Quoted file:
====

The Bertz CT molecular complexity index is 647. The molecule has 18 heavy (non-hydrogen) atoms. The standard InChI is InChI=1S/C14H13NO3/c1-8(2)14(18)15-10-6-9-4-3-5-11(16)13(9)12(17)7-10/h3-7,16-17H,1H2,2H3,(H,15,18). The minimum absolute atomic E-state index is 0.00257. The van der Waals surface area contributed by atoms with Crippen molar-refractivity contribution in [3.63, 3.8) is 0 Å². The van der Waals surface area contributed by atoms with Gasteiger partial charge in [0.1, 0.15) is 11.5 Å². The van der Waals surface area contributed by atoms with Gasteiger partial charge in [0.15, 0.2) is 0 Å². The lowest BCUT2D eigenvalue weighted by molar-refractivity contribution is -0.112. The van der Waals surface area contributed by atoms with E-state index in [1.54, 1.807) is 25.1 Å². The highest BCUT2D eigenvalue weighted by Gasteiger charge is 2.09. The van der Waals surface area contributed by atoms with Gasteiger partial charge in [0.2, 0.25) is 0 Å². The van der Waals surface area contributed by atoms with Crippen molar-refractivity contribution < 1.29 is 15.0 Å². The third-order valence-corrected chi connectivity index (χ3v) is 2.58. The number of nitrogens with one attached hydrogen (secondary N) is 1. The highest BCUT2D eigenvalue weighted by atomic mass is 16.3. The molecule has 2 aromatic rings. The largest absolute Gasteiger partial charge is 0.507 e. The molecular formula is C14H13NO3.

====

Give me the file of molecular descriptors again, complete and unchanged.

The Bertz CT molecular complexity index is 647. The molecule has 18 heavy (non-hydrogen) atoms. The standard InChI is InChI=1S/C14H13NO3/c1-8(2)14(18)15-10-6-9-4-3-5-11(16)13(9)12(17)7-10/h3-7,16-17H,1H2,2H3,(H,15,18). The minimum absolute atomic E-state index is 0.00257. The van der Waals surface area contributed by atoms with Crippen molar-refractivity contribution in [3.63, 3.8) is 0 Å². The van der Waals surface area contributed by atoms with Gasteiger partial charge in [0.1, 0.15) is 11.5 Å². The van der Waals surface area contributed by atoms with Gasteiger partial charge in [0.15, 0.2) is 0 Å². The lowest BCUT2D eigenvalue weighted by molar-refractivity contribution is -0.112. The van der Waals surface area contributed by atoms with E-state index in [1.54, 1.807) is 25.1 Å². The highest BCUT2D eigenvalue weighted by Gasteiger charge is 2.09. The van der Waals surface area contributed by atoms with Gasteiger partial charge in [0.2, 0.25) is 0 Å². The van der Waals surface area contributed by atoms with Crippen molar-refractivity contribution < 1.29 is 15.0 Å². The third-order valence-corrected chi connectivity index (χ3v) is 2.58. The number of nitrogens with one attached hydrogen (secondary N) is 1. The highest BCUT2D eigenvalue weighted by atomic mass is 16.3. The molecule has 2 aromatic rings. The largest absolute Gasteiger partial charge is 0.507 e. The molecular formula is C14H13NO3.